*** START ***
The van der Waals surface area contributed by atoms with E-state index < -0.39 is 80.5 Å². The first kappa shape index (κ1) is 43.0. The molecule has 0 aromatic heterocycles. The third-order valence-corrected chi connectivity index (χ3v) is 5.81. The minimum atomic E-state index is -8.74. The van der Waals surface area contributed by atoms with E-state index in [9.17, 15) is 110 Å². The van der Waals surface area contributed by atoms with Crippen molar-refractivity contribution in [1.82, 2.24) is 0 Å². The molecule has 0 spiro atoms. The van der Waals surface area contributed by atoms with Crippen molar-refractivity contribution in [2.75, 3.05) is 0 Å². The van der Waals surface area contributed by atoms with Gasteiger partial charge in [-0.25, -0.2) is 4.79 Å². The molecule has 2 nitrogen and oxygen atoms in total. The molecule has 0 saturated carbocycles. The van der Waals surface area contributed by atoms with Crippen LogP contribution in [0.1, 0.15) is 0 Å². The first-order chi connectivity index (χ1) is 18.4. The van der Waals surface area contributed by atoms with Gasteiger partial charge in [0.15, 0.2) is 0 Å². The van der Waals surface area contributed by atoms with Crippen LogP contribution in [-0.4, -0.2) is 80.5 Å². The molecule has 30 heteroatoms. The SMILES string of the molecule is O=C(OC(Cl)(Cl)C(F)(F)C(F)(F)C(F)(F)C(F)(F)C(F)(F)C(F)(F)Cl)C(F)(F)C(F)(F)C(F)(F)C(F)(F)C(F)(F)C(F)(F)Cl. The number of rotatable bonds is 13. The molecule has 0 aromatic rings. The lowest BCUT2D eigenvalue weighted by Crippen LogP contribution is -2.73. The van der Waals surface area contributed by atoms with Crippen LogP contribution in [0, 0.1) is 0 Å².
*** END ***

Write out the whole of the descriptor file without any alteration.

The van der Waals surface area contributed by atoms with E-state index < -0.39 is 80.5 Å². The first kappa shape index (κ1) is 43.0. The molecule has 0 aromatic heterocycles. The third-order valence-corrected chi connectivity index (χ3v) is 5.81. The minimum atomic E-state index is -8.74. The van der Waals surface area contributed by atoms with E-state index in [9.17, 15) is 110 Å². The van der Waals surface area contributed by atoms with Crippen molar-refractivity contribution in [1.82, 2.24) is 0 Å². The molecule has 0 spiro atoms. The van der Waals surface area contributed by atoms with Crippen molar-refractivity contribution in [2.75, 3.05) is 0 Å². The van der Waals surface area contributed by atoms with Gasteiger partial charge in [-0.25, -0.2) is 4.79 Å². The molecule has 2 nitrogen and oxygen atoms in total. The molecule has 0 saturated carbocycles. The van der Waals surface area contributed by atoms with Crippen LogP contribution in [0.1, 0.15) is 0 Å². The first-order chi connectivity index (χ1) is 18.4. The van der Waals surface area contributed by atoms with Gasteiger partial charge in [0.15, 0.2) is 0 Å². The van der Waals surface area contributed by atoms with Crippen LogP contribution in [-0.4, -0.2) is 80.5 Å². The molecule has 30 heteroatoms. The SMILES string of the molecule is O=C(OC(Cl)(Cl)C(F)(F)C(F)(F)C(F)(F)C(F)(F)C(F)(F)C(F)(F)Cl)C(F)(F)C(F)(F)C(F)(F)C(F)(F)C(F)(F)C(F)(F)Cl. The number of rotatable bonds is 13. The molecule has 0 aromatic rings. The lowest BCUT2D eigenvalue weighted by Crippen LogP contribution is -2.73. The van der Waals surface area contributed by atoms with Crippen LogP contribution in [0, 0.1) is 0 Å².